Damning report into Watford Hospital prompts fresh calls for St Albans City upgrade
- Credit: Archant
In the wake of a critical inspection report on Watford General Hospital, local MP Anne Main has reiterated her call for St Albans Hospital to be upgraded to take the pressure off it.
A report from health watchdog, the Care Quality Commission (CQC) shows that while Watford Hospital met expected standards for cleanliness and infection control along with record-keeping, action is needed in five areas including patients’ care and welfare.
The report follows an unannounced inspection by the CQC last November.
Mrs Main said the findings supported the call for improvements to St Albans City Hospital to help ease the burden at Watford.
Among the negatives outlined by the CQC, just 69 per cent of patients who had a stroke were admitted from A&E to the stroke ward within four hours - considerably below the target of 90 per cent for the year.
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And while West Herts Hospitals NHS Trust, which runs St Albans, Watford and Hemel Hempstead hospitals, set itself a target of seeing 93 per cent of patients at clinic within 14 days for cancer referrals, the trust had reached 85 per cent.
Eighty per cent of patients received treatment for cancer within the national 62-day target.
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The CQC said care and treatment “was not always planned and delivered in a way that was intended to ensure people’s safety and welfare” and that action was needed.
Nurse staffing levels were affected by the “high level of staff vacancies; despite on-going recruitment significant pressures on staff were evident in the maternity service.”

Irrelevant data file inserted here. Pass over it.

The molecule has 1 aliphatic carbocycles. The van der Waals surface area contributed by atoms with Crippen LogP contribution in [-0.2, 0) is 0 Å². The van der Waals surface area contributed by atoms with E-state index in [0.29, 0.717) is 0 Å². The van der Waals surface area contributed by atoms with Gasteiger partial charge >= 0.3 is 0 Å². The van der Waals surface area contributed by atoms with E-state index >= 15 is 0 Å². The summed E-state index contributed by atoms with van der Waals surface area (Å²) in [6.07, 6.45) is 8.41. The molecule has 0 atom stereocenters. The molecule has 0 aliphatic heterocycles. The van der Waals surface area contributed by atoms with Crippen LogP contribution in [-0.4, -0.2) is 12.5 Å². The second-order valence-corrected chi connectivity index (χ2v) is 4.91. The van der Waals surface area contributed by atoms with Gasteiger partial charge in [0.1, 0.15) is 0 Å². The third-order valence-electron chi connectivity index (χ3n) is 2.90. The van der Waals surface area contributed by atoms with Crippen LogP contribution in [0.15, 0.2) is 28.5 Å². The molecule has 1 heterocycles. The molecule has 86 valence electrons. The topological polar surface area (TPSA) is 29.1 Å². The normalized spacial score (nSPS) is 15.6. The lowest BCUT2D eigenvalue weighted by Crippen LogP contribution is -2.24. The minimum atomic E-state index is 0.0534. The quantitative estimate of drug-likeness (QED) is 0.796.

However there were positives too, including an improvement in mortality rates and patients praised staff for being “very good and very nice people”.
When inspectors visited the A&E department and the acute admission unit, which accepts referrals from GPs and supports the emergency ward, patients were “complimentary of the care they had received and said they had felt respected with regard to their privacy and dignity.
“We saw examples of caring and compassionate interactions with patients.”
There was adequate cover on the A&E department, with staffing levels reviewed daily to ensure they met safe staffing guidelines for day and night shifts.
The report warned though that there were not always enough qualified, skilled and experienced staff to meet people’s needs.
As mentioned previously in this paper, agency nurses are often used to provide cover.
Inspectors said staff at Watford admitted that ad hoc agency nurses impacted on the efficiency of departments as they needed additional support and slowed down functioning of the wards.
Inspectors spoke to 29 patients and 40 employees, including from the executive team, and they also observed how people were being cared for.
A trust spokesman said he would await the release of the document before commenting on its recommendations.